A disabled rights campaigner believes cuts to social care in Northamptonshire are discriminatory and has appealed directly to Tory councillors to vote against their own party’s plans.
On Monday, Northamptonshire County Council will decide whether to ratify its 2016/17 budget and slash spending to adult social care by nearly £24 million.
Camp Hill man Carlo Salvetore, of Disabled People Against Cuts, says the proposals have created huge anxiety among people currently in receipt of care packages that help them cook, get out of bed and go to the toilet.
There are concerns over measures to “step down” the care young adults with “higher needs” are on by encouraging them to live more independently; concerns over measures to change the way new care “clients” needs are assessed and concerns that an outside company will be brought in to carry out those assessments, among many others.
Mr Salvetore believes people will simply lose parts of their care package, such as night support, when they are next assessed as the council looks to save money.
He said: “The effects of this are going to be nothing short of devastating, this will isolate communities.
“Not everyone has 24-hour provision, but this could cut those services people receive, which allow them to mix and be an active part of the community.”
He appealed directly to Conservative councillors to rebel against the cuts at Monday’s full council vote.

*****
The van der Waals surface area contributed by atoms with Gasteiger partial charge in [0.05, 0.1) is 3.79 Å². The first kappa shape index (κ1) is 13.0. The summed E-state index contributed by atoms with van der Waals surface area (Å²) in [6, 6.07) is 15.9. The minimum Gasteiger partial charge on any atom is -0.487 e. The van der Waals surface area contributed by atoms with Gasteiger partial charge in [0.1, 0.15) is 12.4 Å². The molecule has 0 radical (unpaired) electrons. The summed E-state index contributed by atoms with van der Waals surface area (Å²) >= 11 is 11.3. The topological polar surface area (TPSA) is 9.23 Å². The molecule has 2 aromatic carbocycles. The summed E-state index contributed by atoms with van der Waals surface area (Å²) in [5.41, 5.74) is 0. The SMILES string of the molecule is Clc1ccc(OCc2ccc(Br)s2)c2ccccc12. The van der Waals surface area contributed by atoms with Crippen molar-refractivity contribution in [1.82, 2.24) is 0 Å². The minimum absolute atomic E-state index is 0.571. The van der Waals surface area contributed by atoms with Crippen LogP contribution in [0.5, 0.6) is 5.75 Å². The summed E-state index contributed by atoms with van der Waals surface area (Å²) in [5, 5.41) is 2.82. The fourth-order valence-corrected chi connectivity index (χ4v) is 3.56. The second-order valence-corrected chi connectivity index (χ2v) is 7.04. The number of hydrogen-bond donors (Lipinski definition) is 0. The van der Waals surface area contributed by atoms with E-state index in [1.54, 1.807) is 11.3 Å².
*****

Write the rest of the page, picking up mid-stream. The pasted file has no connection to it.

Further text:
Mr Salvetore, who cannot walk and uses a wheelchair, has a care assistant visit his premises overnight in case he gets into difficulties.
But while he considers himself as needing an advanced care, he has always managed to work and has recently held a media job at Channel Four.
He worries that assessors could look at his and others’ situation at face value and decide he no longer needs round-the-clock support.
“For me I find it very difficult, if not impossible to cook,” he said. “I cannot get out of bed autonomously, I need a night comer otherwise I will be at risk.
“I am very sceptical of the assessment process, when someone may not have even read your file before coming to assess you and you have to tell them whether you can go to the toilet unaided.
“People are frightened, people are intimidated, it is the not knowing.”
Part of the anxiety, Mr Salvetore says, is because it is not certain exactly what the changes to the way people are assessed.
A spokesman for the council said clients’ care packages are currently reviewed every year and the reviews look at how the person is managing, whether the package of care is “still meeting their needs” and whether their needs have changed since the last assessment.
As for the cuts the spokesman added: “We are committed to ensuring people have the care and support in place that they need.”
“The individual and their family or advocate will be fully involved in the review and any changes to their care package, whether that’s an increase or reduction in the level of care, will be made in full discussion with the individual concerned.”
The full council meeting is set to take place at County Hall at 10am on Monday, February 29.